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RWS 200 Paper #1 Prompt

RWS 200 Paper #1 Prompt
Assignment goal: Articulating and evaluating how an argument persuades a specific audience
For this paper, you will write in response to the article by Kevin Carey, “Why Do You Think They’re Called For-Profit Colleges?” Your goal is to write a formal essay of four to five pages in which you construct an account of the argument this text makes and evaluate its effectiveness. There are three main components here:

  • First, identify what you see as the most interesting and important claims that the argument makes.
  • Second, describe specific strategies that the author uses in order to guide his intended reader to understand and accept those claims.
  • Third, evaluate the extent to which you see those strategies as likely to be successful.

Based on our classwork, you understand that all texts, including Carey’s text, are written for specific audiences, people in a certain time and place and who have particular knowledge and values. In order to evaluate the effectiveness of the text, you will need to explain the clues in the text that demonstrate who Carey’s intended audience is. You should consider how the text is constructed to appeal to this audience. You may want to consider questions such as the intended reader’s age, education, economic class, values and beliefs, as well as what they already know about education.
You should write your paper with an intended audience as well. You should envision your audience as an academic reader in the field of rhetorical studies, one who is familiar with the broad outlines of the arguments regarding American education, but who is not familiar with this particular text. The paper should also meet the expectations of this academic audience as outlined below.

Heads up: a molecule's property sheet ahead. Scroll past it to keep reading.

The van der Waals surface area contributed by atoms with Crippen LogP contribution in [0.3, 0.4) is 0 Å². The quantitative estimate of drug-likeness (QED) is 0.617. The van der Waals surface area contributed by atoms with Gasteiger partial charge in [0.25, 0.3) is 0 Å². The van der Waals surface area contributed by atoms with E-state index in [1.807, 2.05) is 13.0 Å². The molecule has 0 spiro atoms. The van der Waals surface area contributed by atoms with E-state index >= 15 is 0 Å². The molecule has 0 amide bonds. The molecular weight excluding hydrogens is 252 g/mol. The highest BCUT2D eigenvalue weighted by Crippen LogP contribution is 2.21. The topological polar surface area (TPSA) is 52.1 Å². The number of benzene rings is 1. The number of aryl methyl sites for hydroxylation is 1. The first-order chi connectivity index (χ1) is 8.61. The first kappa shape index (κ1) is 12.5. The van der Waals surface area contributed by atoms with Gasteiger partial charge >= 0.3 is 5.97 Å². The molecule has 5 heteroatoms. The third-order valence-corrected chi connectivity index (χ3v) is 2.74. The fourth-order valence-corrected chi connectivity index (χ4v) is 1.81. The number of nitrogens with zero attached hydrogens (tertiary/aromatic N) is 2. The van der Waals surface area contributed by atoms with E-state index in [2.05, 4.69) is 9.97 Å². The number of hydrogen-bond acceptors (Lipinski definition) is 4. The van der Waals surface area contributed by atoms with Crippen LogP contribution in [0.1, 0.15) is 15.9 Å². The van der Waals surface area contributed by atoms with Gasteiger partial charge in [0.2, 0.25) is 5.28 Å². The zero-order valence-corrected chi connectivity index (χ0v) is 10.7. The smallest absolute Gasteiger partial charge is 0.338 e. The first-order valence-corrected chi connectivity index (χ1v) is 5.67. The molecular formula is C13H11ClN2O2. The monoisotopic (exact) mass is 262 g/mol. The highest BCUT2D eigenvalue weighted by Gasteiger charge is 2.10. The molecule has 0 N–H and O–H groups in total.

Highly successful papers will:

  1. Have a clear and thoughtful thesis that identifies several strategies used in the text, identifies the claim each is used to develop, and evaluates the effectiveness of that strategy.
  2. Have a strong introduction that introduces the topic, briefly places the topic into context, identifies your method for examining the topic, and states your thesis.
  3. Have a strong conclusion that returns to the larger topic, reminds the audience of your argument, and has a compelling final statement.
  4. Have effective overall organization that leads your reader smoothly through your text, using metadiscourse and transitions between both paragraphs and sentences to connect your ideas to one another.
  5. Have well-organized discussion paragraphs that center on a specific, clearly stated evaluative claim about a specific strategy.

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